We ourselves were destroying this world, but now we have a project of environmental education, we work with all the schools and are linked to the population. Here you can breathe a healthy world.” — María Teresa, Mayabeque Province
Nature, now more than ever, needs us to pay attention to its warning signals and to take care of it, so it can take care of us. María Teresa, 54, is the administrator of the protected area of the Gulf of Batabanó, in Mayabeque, Cuba. She knows that loss and damage to mangroves makes coastal communities vulnerable. Mangroves occupy 5.1 percent of Cuba’s land area and are found on 70 percent of its coasts. “They recognize that the value of the mangrove resides not only in the benefits they obtain from it, but also represents a benchmark around which they have developed their lives, their sense of belonging and their identity,” says Juliette Díaz, Coordinator, Environment Agency
To restore Cuba’s mangroves, the ‘Reduction of vulnerability to coastal flooding through ecosystem-based adaptation in the south of Artemisa and Mayabeque Provinces’ project focusses on an 84 kilometre stretch of coastline between Punta Sucia and Punta Mora on the southern coast.
It’s backed by the Adaptation Fund and implemented by UNDP and works with Cuba’s Ministry of Science, Technology and Environment and the Ministry of Agriculture.
The restoration includes comprehensive reforestation, increased monitoring and control, and detailed vulnerability assessments to better understand how climate change is affecting communities and their ecosystems.
In 2017 Cuba approved its State Plan to Face Climate Change (‘Tarea Vida’), which recognized the country’s high vulnerability to climate change. It sets strategic priorities and identifies the effects of salinization, flooding, and extreme weather.
María is committed to protecting mangroves and teaching the next generation about their importance. “This village needed this project, and it arrived in the right moment,” she said. “The mangroves were in a very bad state.”
Through a combination of natural regeneration and planting, the project embodies the integrated management of land, water and living resources that promotes conservation and sustainable use in an equitable way.
Four years in, mangroves are sprouting, populations of wildlife, shrimp, and fish are increasing, and flooding is more controlled.
“It means that the mangrove is recuperating, that the natural regeneration that wasn’t happening before is occurring,” said Vicente Núñez, of the Forest Company in Artemisa Province’s Cajío coast.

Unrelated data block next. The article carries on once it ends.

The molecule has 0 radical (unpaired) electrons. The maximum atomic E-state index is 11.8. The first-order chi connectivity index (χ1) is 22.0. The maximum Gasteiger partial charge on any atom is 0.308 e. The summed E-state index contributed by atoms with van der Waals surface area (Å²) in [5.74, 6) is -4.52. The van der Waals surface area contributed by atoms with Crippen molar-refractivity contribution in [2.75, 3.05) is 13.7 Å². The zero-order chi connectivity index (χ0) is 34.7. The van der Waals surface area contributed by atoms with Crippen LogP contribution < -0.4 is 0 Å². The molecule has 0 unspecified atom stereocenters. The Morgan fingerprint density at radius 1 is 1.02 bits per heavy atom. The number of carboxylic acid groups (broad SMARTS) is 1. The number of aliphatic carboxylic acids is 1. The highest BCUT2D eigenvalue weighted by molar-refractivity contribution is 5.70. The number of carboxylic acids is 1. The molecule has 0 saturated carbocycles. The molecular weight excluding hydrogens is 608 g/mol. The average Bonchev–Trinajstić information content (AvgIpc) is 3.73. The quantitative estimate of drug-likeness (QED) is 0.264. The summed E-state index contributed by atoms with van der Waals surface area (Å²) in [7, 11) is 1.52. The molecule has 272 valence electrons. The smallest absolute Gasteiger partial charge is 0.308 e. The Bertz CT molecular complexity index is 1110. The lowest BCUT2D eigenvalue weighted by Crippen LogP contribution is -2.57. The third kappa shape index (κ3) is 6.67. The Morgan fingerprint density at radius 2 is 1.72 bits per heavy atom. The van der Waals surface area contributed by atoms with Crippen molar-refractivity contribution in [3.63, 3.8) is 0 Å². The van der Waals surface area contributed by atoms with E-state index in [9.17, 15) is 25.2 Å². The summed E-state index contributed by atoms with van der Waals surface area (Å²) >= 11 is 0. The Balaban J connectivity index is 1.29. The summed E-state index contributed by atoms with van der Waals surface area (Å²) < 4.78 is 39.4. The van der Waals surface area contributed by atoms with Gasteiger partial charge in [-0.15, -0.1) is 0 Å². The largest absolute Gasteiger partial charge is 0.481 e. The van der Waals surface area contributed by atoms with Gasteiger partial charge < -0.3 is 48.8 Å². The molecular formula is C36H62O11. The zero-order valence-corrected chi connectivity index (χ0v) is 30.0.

The project will take time. Mangroves take 10–15 years to mature, but Artemisa residents say the effects of wind and floods have lessened.
The project works actively with local schools looking to create awareness and promote a strong link between coastal populations and their environment.
“We have young people that are incorporating themselves into this, are very committed and always want to learn more. Children learn here and return to their homes and transmit knowledge to their parents,” María said.
A recent cost benefit analysis of the project, calculated that the restored mangroves have reaped around UD$107 million for the community. This includes the benefits from flooding control, increased fish stocks, increased income from apiculture and reduced losses in agriculture and livestock from saline intrusion.
Through planting mangroves and fostering their natural regeneration, placing stake lines to reduce sea surges, cleaning canals, and promoting coastal forest growth through education and sustainable activities, the project is making a positive difference in reducing vulnerabilities and making local communities more resilient to climate change in Cuba’s southern provinces.
The Government of Cuba is working with UNDP to extend the project along Cuba’s southern coastline through the Green Climate Fund (GCF).
Story: Luis David Almeida Famada, Tomas Escobar Herrera, Montserrat Xilotl, Andrea Egan Photos: UNDP Cuba/Manglar Vivo Project